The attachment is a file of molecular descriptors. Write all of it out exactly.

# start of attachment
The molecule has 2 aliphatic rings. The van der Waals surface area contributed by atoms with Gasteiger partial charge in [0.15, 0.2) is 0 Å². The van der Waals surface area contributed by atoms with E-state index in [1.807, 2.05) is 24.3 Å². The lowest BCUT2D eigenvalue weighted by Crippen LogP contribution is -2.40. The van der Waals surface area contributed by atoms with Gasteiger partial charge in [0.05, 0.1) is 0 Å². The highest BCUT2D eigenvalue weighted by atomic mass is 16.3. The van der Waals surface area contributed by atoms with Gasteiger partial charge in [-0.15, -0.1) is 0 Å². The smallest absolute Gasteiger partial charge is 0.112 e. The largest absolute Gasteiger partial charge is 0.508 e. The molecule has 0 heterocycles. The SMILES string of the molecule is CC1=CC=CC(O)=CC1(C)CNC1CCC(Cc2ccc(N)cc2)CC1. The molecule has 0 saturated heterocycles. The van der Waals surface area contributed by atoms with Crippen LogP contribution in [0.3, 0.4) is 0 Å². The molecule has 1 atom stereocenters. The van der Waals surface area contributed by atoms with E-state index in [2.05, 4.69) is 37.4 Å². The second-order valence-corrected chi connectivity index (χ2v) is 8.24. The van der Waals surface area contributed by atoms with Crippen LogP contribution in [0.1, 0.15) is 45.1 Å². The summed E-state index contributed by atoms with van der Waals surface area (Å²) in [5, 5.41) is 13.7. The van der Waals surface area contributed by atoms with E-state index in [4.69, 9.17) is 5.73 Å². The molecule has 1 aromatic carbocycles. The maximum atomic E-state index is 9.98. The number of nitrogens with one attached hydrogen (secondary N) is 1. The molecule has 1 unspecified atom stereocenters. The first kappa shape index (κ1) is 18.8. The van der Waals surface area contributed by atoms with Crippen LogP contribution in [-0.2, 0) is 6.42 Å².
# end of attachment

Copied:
The molecule has 2 aliphatic rings. The van der Waals surface area contributed by atoms with Gasteiger partial charge in [0.15, 0.2) is 0 Å². The van der Waals surface area contributed by atoms with E-state index in [1.807, 2.05) is 24.3 Å². The lowest BCUT2D eigenvalue weighted by Crippen LogP contribution is -2.40. The van der Waals surface area contributed by atoms with Gasteiger partial charge in [0.05, 0.1) is 0 Å². The highest BCUT2D eigenvalue weighted by atomic mass is 16.3. The van der Waals surface area contributed by atoms with Gasteiger partial charge in [-0.15, -0.1) is 0 Å². The smallest absolute Gasteiger partial charge is 0.112 e. The largest absolute Gasteiger partial charge is 0.508 e. The molecule has 0 heterocycles. The SMILES string of the molecule is CC1=CC=CC(O)=CC1(C)CNC1CCC(Cc2ccc(N)cc2)CC1. The molecule has 0 saturated heterocycles. The van der Waals surface area contributed by atoms with Crippen LogP contribution in [0.3, 0.4) is 0 Å². The molecule has 1 atom stereocenters. The van der Waals surface area contributed by atoms with E-state index in [2.05, 4.69) is 37.4 Å². The second-order valence-corrected chi connectivity index (χ2v) is 8.24. The van der Waals surface area contributed by atoms with Crippen LogP contribution in [0.1, 0.15) is 45.1 Å². The summed E-state index contributed by atoms with van der Waals surface area (Å²) in [5, 5.41) is 13.7. The van der Waals surface area contributed by atoms with E-state index in [4.69, 9.17) is 5.73 Å². The molecule has 1 aromatic carbocycles. The maximum atomic E-state index is 9.98. The number of nitrogens with one attached hydrogen (secondary N) is 1. The molecule has 1 unspecified atom stereocenters. The first kappa shape index (κ1) is 18.8. The van der Waals surface area contributed by atoms with Crippen LogP contribution in [-0.2, 0) is 6.42 Å².